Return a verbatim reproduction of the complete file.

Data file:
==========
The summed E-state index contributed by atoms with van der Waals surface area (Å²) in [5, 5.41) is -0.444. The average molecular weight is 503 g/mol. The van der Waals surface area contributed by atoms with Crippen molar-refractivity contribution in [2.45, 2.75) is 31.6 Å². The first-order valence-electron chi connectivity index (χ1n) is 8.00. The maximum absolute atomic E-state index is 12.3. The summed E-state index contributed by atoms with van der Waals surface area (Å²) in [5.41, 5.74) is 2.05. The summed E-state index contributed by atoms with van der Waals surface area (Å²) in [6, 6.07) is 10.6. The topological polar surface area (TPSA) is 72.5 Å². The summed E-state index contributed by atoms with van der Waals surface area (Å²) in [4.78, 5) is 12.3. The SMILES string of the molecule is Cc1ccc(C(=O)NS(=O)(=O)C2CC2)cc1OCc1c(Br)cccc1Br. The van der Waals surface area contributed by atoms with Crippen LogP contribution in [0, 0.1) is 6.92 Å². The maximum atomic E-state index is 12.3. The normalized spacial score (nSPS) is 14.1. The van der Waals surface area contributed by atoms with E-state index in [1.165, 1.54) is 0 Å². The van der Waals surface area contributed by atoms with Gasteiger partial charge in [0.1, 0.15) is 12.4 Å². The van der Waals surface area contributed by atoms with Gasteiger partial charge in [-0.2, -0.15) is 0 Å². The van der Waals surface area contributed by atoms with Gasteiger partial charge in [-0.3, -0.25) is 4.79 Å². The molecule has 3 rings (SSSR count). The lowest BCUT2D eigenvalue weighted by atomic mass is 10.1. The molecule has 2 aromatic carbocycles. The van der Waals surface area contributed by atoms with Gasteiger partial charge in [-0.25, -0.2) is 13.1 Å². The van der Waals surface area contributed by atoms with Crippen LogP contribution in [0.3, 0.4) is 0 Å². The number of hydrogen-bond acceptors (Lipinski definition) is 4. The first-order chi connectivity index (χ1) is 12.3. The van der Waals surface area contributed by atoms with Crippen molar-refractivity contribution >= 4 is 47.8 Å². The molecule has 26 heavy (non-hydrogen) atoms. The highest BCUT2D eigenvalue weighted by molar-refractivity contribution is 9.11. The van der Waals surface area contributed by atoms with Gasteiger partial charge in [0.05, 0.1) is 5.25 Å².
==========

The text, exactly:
The summed E-state index contributed by atoms with van der Waals surface area (Å²) in [5, 5.41) is -0.444. The average molecular weight is 503 g/mol. The van der Waals surface area contributed by atoms with Crippen molar-refractivity contribution in [2.45, 2.75) is 31.6 Å². The first-order valence-electron chi connectivity index (χ1n) is 8.00. The maximum absolute atomic E-state index is 12.3. The summed E-state index contributed by atoms with van der Waals surface area (Å²) in [5.41, 5.74) is 2.05. The summed E-state index contributed by atoms with van der Waals surface area (Å²) in [6, 6.07) is 10.6. The topological polar surface area (TPSA) is 72.5 Å². The summed E-state index contributed by atoms with van der Waals surface area (Å²) in [4.78, 5) is 12.3. The SMILES string of the molecule is Cc1ccc(C(=O)NS(=O)(=O)C2CC2)cc1OCc1c(Br)cccc1Br. The van der Waals surface area contributed by atoms with Crippen LogP contribution in [0, 0.1) is 6.92 Å². The maximum atomic E-state index is 12.3. The normalized spacial score (nSPS) is 14.1. The van der Waals surface area contributed by atoms with E-state index in [1.165, 1.54) is 0 Å². The van der Waals surface area contributed by atoms with Gasteiger partial charge in [0.1, 0.15) is 12.4 Å². The van der Waals surface area contributed by atoms with Gasteiger partial charge in [-0.2, -0.15) is 0 Å². The van der Waals surface area contributed by atoms with Gasteiger partial charge in [-0.3, -0.25) is 4.79 Å². The molecule has 3 rings (SSSR count). The lowest BCUT2D eigenvalue weighted by atomic mass is 10.1. The molecule has 2 aromatic carbocycles. The van der Waals surface area contributed by atoms with Gasteiger partial charge in [-0.25, -0.2) is 13.1 Å². The van der Waals surface area contributed by atoms with Crippen LogP contribution in [0.3, 0.4) is 0 Å². The number of hydrogen-bond acceptors (Lipinski definition) is 4. The first-order chi connectivity index (χ1) is 12.3. The van der Waals surface area contributed by atoms with Crippen molar-refractivity contribution >= 4 is 47.8 Å². The molecule has 26 heavy (non-hydrogen) atoms. The highest BCUT2D eigenvalue weighted by molar-refractivity contribution is 9.11. The van der Waals surface area contributed by atoms with Gasteiger partial charge in [0.05, 0.1) is 5.25 Å².